Nataly Gattegno, 35, and Jason Kelly Johnson, 39, founded their practice in 2003 with a name that embodies their multiscaled, wide-ranging ambitions: Future Cities Lab. The firm, based in San Francisco, and with an outpost in Gattegno’s hometown of Athens, Greece, is harnessing sophisticated technologies to address pressing urban issues such as migration and population growth, food and energy shortages, extreme and unpredictable weather, and rising sea levels.

The two partners, who got married after meeting as students at the Princeton University School of Architecture, view the city as a complex ecology and the role of the architect as being grounded in ethics. “Our projects evolve from thinking about how cities should be,” Gattegno says. “We experiment to envision the future.”

The setting for these experiments is a loft in the semi-industrial Dogpatch neighborhood of San Francisco. The space—part conventional office, part electronics lab, part workshop—is a study in ordered chaos. “All our fabrication is done in-house,” Gattegno says. “We love experimenting and making things.”

Cabinets full of wires, circuit boards, and actuators line the walls, as do bins piled high with hammers, pliers, screwdrivers, and other tools. A freestanding clean room houses a CNC router and a laser cutter. The partners view every project, model, and competition as an opportunity to explore unconventional and leading-edge technologies. “We are firm believers in the necessity of design research and speculative practice,” Gattegno says. “In fact,” Johnson adds, “we have structured our lives around this.”

To support their burgeoning practice, both partners teach architecture at the California College of the Arts. Gattegno and Johnson have collaborated with various experts—material engineers, computer interface designers, and paleobiologists—as they have pursued a range of efforts: design/build projects, the prototyping of digital and electronic technologies, and beta-testing in many contexts, including a small host of gallery installations and temporary structures. Johnson also collaborated with architect Andy Payne to design Firefly, a set of software tools that augments the design capabilities of Grasshopper (a free Rhino plug-in).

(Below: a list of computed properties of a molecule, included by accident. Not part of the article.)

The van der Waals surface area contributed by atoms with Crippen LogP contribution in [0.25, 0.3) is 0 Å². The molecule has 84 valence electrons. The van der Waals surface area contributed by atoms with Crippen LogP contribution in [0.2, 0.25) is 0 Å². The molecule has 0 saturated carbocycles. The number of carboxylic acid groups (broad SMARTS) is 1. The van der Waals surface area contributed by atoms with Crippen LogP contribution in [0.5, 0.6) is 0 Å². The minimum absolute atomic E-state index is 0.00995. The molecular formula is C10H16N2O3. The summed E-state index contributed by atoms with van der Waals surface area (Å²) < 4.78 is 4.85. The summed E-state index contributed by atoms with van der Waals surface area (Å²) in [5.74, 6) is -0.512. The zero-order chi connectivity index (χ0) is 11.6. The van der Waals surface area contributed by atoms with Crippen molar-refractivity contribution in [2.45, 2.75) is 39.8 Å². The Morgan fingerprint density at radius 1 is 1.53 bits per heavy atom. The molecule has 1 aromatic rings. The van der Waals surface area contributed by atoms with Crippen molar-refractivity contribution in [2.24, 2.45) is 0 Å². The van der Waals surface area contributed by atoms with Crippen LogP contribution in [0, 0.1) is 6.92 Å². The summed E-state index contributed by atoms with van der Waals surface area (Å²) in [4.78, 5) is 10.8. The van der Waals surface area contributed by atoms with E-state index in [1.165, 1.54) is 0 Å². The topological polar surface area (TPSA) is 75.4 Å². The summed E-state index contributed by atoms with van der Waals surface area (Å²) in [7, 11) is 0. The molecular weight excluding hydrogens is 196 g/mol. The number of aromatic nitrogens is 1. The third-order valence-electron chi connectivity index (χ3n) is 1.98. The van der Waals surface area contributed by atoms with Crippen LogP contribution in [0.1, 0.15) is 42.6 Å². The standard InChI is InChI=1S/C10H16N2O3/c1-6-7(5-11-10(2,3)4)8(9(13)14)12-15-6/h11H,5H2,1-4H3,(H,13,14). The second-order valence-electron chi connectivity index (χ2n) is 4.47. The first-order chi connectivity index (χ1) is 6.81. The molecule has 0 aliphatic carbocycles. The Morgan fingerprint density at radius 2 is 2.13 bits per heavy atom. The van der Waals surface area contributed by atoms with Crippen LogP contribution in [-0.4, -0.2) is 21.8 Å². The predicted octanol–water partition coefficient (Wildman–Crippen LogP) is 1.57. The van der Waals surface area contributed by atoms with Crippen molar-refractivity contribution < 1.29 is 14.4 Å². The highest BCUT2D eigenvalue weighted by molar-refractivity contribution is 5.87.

The firm has won its share of honors, including the Architectural League’s 2011 Prize for Young Architects and Designers, and the partners were named 2009 New York Prize Fellows at the Van Alen Institute. Visionary practices such as Future Cities Lab can make profound contributions to architecture by shifting and expanding how we understand the boundaries of the discipline. But the firm’s biggest challenge remains: How to segue from more-or-less pure experimentation into the design and construction of actual buildings—a transition that Gattegno and Johnson’s former professors at Princeton, Jesse Reiser, AIA, and Liz Diller, once made themselves.

“Our practice model is inspired by practices like Reiser’s and Diller’s that are research driven and speculative. Both of them pushed and pushed until the work was material, spatial, public, and urban. In each case, the body of research aggregated to produce a very potent kind of architecture,” Johnson says. “In the end, we want to make space, to make buildings. We love the challenge of actually making what we are thinking about, of getting down to the details and imaging how it happens in time and space.”